WILMINGTON, MA– Mouli Pal of Upassana and Association for India’s Development (AID Boston) will bring together a fresh take on the classical art form of Odissi with the production Sheva. Sheva will feature an ensemble of over 40 dancers across multiple age groups from the dance community of greater Boston.
Sheva is set to premier at the Wilmington High School on April 24th at 4.30 pm. To buy your tickets, please visit AID Boston’s website.
“Dance keeps me rooted and gives me inner strength and clarity in this fast paced world. It is a journey to evoke the deeper aspects of life, giving a purpose to my existence,” Pal said. “I strive to retain authenticity in traditions and techniques and yet evolve to remain relevant. Intrigued by Mother Nature, I am her captivated audience, observing her creativity, beauty and splendor. The interplay of colors, rhythm of seasons, diverse life forms fascinates and aspires me to create productions that raises awareness and respect for our environment.”
Pal, under the tutelage of late Guru Kelucharan Mohapatra and Nandini Ghoshal, has perfected her techniques and evolved the dance form into the expression of simple concepts of nature. With Sheva, she explores the interaction of the human existence with the elements of nature and is presented through a combination of poetry in motion, pure dance and traditional Sanskrit verses.
As the dancer attempts to realize what is most relevant to human existence, what is the key to sustain life, she tries to connect with each of the elements of nature, the Sun, Wind, Moon, Water and Earth and identifies a trait or blessing in each of them. Here the human consciousness is interacting with the elements and establishing a deep relationship with them and ultimately re discovering her inner strength depicted as “Sheva” Sankrit word for treasures, organizers of the event say.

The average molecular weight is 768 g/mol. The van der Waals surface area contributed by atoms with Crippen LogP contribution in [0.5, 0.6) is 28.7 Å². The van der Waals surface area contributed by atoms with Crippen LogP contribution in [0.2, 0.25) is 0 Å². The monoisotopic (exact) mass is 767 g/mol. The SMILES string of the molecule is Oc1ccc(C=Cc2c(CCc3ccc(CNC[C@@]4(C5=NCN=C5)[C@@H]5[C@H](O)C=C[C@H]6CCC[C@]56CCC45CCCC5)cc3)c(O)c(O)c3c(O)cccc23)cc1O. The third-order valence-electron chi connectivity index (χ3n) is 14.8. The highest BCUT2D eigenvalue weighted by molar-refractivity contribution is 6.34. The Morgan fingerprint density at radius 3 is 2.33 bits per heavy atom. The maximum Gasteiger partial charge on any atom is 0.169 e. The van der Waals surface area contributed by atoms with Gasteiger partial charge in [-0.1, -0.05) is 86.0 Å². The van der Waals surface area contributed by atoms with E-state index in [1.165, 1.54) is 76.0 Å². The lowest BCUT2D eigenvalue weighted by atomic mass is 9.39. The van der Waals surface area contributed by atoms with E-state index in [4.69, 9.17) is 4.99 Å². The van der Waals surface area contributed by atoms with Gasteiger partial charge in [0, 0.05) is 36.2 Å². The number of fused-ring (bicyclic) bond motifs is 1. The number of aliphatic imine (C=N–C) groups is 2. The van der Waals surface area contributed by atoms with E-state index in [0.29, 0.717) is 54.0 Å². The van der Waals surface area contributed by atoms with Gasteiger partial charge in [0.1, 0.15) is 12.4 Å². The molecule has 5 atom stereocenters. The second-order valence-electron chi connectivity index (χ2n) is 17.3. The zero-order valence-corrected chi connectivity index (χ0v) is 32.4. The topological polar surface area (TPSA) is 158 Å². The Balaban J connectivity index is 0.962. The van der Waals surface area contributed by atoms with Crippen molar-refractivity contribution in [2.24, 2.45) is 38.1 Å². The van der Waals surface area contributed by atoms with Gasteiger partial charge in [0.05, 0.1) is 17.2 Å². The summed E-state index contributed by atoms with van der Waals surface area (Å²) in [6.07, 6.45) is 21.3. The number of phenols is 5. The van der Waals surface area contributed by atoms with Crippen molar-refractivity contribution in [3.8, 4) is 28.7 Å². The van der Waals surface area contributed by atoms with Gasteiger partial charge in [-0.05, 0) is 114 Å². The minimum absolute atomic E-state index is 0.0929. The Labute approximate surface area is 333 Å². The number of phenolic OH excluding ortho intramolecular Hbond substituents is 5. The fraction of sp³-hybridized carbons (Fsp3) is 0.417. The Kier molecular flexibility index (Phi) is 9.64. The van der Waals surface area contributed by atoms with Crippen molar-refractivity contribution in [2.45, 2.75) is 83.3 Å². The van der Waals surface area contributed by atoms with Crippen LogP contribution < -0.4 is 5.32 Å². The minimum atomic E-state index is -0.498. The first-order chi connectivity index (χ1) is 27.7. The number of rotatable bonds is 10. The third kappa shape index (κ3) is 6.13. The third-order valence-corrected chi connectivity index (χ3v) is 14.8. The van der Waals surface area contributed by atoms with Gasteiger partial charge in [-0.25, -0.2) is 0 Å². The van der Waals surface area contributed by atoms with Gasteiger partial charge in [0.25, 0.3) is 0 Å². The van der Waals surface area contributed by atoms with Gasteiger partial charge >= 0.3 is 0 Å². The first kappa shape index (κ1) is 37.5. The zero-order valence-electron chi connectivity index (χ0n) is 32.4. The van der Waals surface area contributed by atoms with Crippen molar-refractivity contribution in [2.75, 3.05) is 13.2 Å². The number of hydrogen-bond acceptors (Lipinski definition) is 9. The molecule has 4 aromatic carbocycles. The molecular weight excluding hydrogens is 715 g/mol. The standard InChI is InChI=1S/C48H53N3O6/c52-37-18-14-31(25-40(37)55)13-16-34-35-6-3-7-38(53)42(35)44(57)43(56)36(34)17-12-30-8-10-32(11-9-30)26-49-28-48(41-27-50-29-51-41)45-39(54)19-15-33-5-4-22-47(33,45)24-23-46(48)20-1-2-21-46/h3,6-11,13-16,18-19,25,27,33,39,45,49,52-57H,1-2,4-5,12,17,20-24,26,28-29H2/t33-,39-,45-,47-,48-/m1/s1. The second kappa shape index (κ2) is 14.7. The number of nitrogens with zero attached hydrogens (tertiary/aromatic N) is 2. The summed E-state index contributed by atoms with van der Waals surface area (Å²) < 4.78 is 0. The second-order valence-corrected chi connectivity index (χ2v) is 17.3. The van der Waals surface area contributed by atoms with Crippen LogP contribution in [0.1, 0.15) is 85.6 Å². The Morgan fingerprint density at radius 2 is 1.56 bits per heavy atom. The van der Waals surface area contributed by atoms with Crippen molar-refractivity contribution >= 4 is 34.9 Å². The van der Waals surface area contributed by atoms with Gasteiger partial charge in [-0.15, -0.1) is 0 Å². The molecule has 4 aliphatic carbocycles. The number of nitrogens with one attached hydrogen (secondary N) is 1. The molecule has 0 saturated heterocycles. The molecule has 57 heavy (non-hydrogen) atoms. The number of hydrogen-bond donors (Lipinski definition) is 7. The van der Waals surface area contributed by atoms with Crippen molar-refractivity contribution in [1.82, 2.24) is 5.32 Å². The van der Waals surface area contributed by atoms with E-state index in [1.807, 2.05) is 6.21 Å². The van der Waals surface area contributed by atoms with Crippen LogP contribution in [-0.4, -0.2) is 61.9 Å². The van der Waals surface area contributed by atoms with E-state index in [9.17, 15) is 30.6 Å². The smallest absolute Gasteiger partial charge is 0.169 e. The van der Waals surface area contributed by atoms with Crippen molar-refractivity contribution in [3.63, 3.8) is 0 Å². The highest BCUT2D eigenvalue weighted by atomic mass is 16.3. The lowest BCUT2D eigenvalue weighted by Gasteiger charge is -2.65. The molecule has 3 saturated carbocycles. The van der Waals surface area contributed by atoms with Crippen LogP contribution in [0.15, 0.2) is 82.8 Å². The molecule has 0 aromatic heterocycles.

Mouli’s work has been featured and showcased at venues in the US, India and Germany as she continues to take the art of Odissi to new frontiers.
A year in the making, Sheva is special to both Upassana and AID. For the former, this is the largest production that they have put on, while for AID, the concept behind this concert is one that the organization believes in strongly – the protection of the environment and sustainable development. In today’s world, with climate change being a pressing threat, it essential that we find a way to connect with the environment and nature and strive to protect it. AID Boston has a long history in supporting environmental rights, be it advocating for the rights of the Bhopal Gas disaster, the protection of grasslands in Karnataka or the promotion of sustainable agriculture techniques in West Bengal.
(Photo credit : Ashish Kirtania)